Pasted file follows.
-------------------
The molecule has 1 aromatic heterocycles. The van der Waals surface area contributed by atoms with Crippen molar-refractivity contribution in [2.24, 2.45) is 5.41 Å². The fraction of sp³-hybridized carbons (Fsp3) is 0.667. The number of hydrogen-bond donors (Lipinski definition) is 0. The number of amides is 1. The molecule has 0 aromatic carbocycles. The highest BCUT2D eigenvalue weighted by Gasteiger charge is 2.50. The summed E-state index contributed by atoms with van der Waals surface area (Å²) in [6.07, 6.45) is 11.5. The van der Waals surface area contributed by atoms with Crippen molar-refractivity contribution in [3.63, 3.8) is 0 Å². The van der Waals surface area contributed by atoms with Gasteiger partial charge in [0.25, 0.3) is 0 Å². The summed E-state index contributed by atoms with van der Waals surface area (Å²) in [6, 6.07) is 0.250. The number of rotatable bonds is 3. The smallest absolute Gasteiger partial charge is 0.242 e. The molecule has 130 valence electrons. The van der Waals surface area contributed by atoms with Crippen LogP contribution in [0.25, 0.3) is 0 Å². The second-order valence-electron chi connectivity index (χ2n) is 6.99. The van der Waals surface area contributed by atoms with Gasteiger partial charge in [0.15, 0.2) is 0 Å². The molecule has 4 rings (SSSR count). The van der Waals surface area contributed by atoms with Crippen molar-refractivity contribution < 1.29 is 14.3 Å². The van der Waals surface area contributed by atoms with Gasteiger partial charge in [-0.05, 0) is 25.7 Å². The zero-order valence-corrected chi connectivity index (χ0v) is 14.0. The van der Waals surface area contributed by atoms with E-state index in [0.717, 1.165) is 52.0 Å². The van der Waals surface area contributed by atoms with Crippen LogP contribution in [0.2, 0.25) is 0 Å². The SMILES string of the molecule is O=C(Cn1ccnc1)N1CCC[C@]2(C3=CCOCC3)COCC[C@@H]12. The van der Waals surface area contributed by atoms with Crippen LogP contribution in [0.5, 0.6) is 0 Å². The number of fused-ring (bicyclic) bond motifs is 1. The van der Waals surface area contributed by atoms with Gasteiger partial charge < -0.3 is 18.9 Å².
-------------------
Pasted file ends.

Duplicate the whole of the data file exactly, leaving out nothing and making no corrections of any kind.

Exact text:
The molecule has 1 aromatic heterocycles. The van der Waals surface area contributed by atoms with Crippen molar-refractivity contribution in [2.24, 2.45) is 5.41 Å². The fraction of sp³-hybridized carbons (Fsp3) is 0.667. The number of hydrogen-bond donors (Lipinski definition) is 0. The number of amides is 1. The molecule has 0 aromatic carbocycles. The highest BCUT2D eigenvalue weighted by Gasteiger charge is 2.50. The summed E-state index contributed by atoms with van der Waals surface area (Å²) in [6.07, 6.45) is 11.5. The van der Waals surface area contributed by atoms with Crippen molar-refractivity contribution in [3.63, 3.8) is 0 Å². The van der Waals surface area contributed by atoms with Gasteiger partial charge in [0.25, 0.3) is 0 Å². The summed E-state index contributed by atoms with van der Waals surface area (Å²) in [6, 6.07) is 0.250. The number of rotatable bonds is 3. The smallest absolute Gasteiger partial charge is 0.242 e. The molecule has 130 valence electrons. The van der Waals surface area contributed by atoms with Crippen LogP contribution in [0.25, 0.3) is 0 Å². The second-order valence-electron chi connectivity index (χ2n) is 6.99. The van der Waals surface area contributed by atoms with Gasteiger partial charge in [0.15, 0.2) is 0 Å². The molecule has 4 rings (SSSR count). The van der Waals surface area contributed by atoms with Crippen molar-refractivity contribution < 1.29 is 14.3 Å². The van der Waals surface area contributed by atoms with Gasteiger partial charge in [-0.05, 0) is 25.7 Å². The zero-order valence-corrected chi connectivity index (χ0v) is 14.0. The van der Waals surface area contributed by atoms with E-state index in [0.717, 1.165) is 52.0 Å². The van der Waals surface area contributed by atoms with Crippen LogP contribution in [0.2, 0.25) is 0 Å². The SMILES string of the molecule is O=C(Cn1ccnc1)N1CCC[C@]2(C3=CCOCC3)COCC[C@@H]12. The van der Waals surface area contributed by atoms with Crippen LogP contribution in [0.5, 0.6) is 0 Å². The number of fused-ring (bicyclic) bond motifs is 1. The van der Waals surface area contributed by atoms with Gasteiger partial charge < -0.3 is 18.9 Å².